Christine Joseph and Danielle Wood of Team Space Enabled published a peer reviewed journal paper with the Journal New Space.
Abstract: "Analysis of the Microgravity Research Ecosystem and Market Drivers of Accessibility"
For decades, the International Space Station (ISS) has operated as a bastion of international cooperation and a unique testbed for microgravity research. In recent years, private industry has also been affiliating with NASA and international partners to offer transportation, logistics management, and payload demands. As the costs of flying projects to the ISS decrease, the barriers limiting nontraditional partners from accessing the ISS also decrease. However, the ISS in its current form cannot be sustained forever. As NASA looks toward commercialization of low Earth orbit (LEO) and the development of a cislunar station, concrete plans for shifting the public–private relationship of the ISS are unclear. With the consistent need to continue microgravity research—from governments and private industry—understanding the socio-technical and policy issues that affect the ecosystem for future microgravity platforms is essential to maintaining an accessible and sustainable space economy. Through this work, the authors seek to evaluate the accessibility of the evolving microgravity research ecosystem. To measure accessibility, the authors propose a new framework in which accessibility is defined along new metrics of economic and administrative openness. Through case study research, the authors conducted interviews with industry experts and organizational representatives and reviewed publicly available data about microgravity research platforms from the ground to LEO. This article then leverages Systems Architecture methods to examine the stakeholders, needs, objectives, system functions, and forms for the ISS and microgravity research platforms now and in the future. Particular attention is paid toward the market dynamics affecting barriers to entry for emerging space nations and nontraditional spaceflight participants. Evaluations found that end users utilize a variety of fully public, mixed public/private, and fully private pathways to gain access to microgravity research platforms and that mixed public/private pathways fostered the highest levels of economic and administrative openness.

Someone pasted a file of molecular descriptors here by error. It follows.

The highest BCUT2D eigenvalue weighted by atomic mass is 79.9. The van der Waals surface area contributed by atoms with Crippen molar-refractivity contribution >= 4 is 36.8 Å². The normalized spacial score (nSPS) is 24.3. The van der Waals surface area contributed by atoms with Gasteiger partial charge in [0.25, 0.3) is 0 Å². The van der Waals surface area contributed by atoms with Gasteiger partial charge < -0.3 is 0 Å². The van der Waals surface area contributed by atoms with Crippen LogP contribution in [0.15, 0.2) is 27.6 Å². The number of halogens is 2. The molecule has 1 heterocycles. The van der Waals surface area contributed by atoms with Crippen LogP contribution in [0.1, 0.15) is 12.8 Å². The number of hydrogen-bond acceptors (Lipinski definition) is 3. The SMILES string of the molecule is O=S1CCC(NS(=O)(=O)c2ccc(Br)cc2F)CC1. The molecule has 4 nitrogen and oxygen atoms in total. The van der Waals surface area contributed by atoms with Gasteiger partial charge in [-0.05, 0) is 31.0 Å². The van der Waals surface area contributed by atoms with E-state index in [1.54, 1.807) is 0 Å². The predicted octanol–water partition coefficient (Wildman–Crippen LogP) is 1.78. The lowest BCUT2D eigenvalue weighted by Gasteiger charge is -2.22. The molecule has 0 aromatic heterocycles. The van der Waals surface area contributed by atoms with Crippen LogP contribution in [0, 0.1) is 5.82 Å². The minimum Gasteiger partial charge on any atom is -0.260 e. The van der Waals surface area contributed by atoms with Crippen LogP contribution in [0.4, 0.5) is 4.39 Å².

Christine Joseph is an alum of the Space Enabled research group, having worked with Prof. Danielle Wood on microgravity and human spaceflight related research. She also worked with Prof. Leia Stirling in the Human Systems Laboratory investigating the utilization of wearable technology to quantify human performance metrics. Christine strongly believes that the development of space technology and pursuit of human space exploration can directly benefit applications here on Earth. She graduated from MIT in 2019 with a dual SM in aeronautics & astronautics and technology & policy. Christine also holds a BS in electrical engineering from the University of Notre Dame (’16). Her research interests include human spaceflight, space policy, wearable technology, spacesuits, human-machine interaction and human motor behavior.